"Crossword people tend to be interesting, funny, well rounded and I just love everything about them," said New York Times Crossword Puzzle Editor Will Shortz.
Over 500 crossword puzzle enthusiasts from across the country returned to the Stamford Marriott Hotel on Saturday to compete in the 38th American Crossword Puzzle Tournament.
"We have contestants this year from 37 states, the District of Columbia, three Canadian provinces, and someone came from Budapest, Hungry," said Shortz.
"I'm thrilled that we're back particularly in Stamford," said Colorado resident Jim Jenista. "It's just a wonderful accommodation here and there's such of a history of the tournament here in Stamford."
The tournament was founded at the Stamford Marriott Hotel in 1978 by longtime New York Times Crossword Puzzle Editor Will Shortz.
"This is the 38th year and I've been here each year," said Nancy Shuztler.
Nancy Shutzler won the first year it began, beating over 100 contestants.
"It's a place that makes me happy," said Shuztler. "I still do crosswords, I work with them, why should I not come back, there are so many old friends here."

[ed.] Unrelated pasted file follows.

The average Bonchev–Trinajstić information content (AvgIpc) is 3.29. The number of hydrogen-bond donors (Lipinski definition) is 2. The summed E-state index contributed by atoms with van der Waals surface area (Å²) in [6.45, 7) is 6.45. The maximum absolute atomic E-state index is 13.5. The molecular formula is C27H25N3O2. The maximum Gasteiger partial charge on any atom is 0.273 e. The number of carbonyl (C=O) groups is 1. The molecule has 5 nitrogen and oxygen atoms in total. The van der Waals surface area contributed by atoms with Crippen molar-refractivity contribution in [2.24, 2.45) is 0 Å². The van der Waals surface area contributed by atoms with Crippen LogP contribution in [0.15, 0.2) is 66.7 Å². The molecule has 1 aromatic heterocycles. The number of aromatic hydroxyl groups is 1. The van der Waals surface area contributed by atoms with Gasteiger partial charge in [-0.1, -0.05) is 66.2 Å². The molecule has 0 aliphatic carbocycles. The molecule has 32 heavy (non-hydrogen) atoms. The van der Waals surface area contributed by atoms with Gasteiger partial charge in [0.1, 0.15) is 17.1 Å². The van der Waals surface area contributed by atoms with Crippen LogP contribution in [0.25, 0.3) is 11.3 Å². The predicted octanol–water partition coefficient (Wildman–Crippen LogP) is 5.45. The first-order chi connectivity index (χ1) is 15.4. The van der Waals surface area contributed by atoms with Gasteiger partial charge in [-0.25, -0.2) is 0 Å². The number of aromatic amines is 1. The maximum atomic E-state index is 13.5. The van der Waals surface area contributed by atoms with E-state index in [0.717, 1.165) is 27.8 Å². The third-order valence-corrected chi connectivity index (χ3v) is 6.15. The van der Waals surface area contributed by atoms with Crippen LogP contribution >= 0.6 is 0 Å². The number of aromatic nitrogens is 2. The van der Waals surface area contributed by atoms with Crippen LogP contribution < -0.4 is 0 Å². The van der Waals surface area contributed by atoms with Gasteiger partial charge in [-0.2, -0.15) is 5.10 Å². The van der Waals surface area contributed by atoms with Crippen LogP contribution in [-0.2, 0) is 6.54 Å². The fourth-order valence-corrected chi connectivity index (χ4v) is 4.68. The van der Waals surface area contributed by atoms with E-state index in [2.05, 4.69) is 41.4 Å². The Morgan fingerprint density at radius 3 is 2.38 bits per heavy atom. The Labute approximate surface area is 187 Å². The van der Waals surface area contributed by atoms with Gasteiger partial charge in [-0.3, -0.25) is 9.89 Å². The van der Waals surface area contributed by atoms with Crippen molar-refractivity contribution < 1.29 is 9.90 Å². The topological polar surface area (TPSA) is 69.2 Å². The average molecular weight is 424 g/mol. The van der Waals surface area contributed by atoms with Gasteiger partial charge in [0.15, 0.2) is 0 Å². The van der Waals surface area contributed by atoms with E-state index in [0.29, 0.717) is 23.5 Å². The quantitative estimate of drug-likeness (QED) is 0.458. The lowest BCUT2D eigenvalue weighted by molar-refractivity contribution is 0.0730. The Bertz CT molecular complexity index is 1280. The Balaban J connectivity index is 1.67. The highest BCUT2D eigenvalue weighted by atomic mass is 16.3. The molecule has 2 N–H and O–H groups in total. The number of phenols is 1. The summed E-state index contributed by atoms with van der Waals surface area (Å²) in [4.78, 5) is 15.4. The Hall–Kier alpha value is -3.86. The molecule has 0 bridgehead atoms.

Since its first tournament, the event slowly gained popularity and for the past 7 years was hosted in Brooklyn. Now back in Stamford, Shortz says the location is once again a great fit for the increasing number of participants.
"People like it here because it's less expensive," said Shortz. "It's more 'homey', the hotel just lets us take over the hotel."
Paricpants competed in 7 rounds on Saturday and finalists come back for another round on Sunday, where the first place winner will be awarded $5,000.
In his 13 years participating, Colorado resident Jim Jenista has been dressed up in various costumes to celebrate his love for the crossword.
"This year I'm Pope Crosswordis I," said Jenista. "And of course I'm going to win the tournament because my answers are all infallible and if not, I can erase three times faster than anybody else."
What goes into editing good crossword puzzle, especially one for the New York Times?
Shortz says accuracy is key.
"It doesn't matter how clever or interesting or colorful the clues are, if they're wrong," said Shortz. "So everything is fact-checked by me or another person later and every puzzle is tested by six people before it appears in print."
Shortz also says each week he gets about 75 to 100 crossword puzzle submissions from across the country.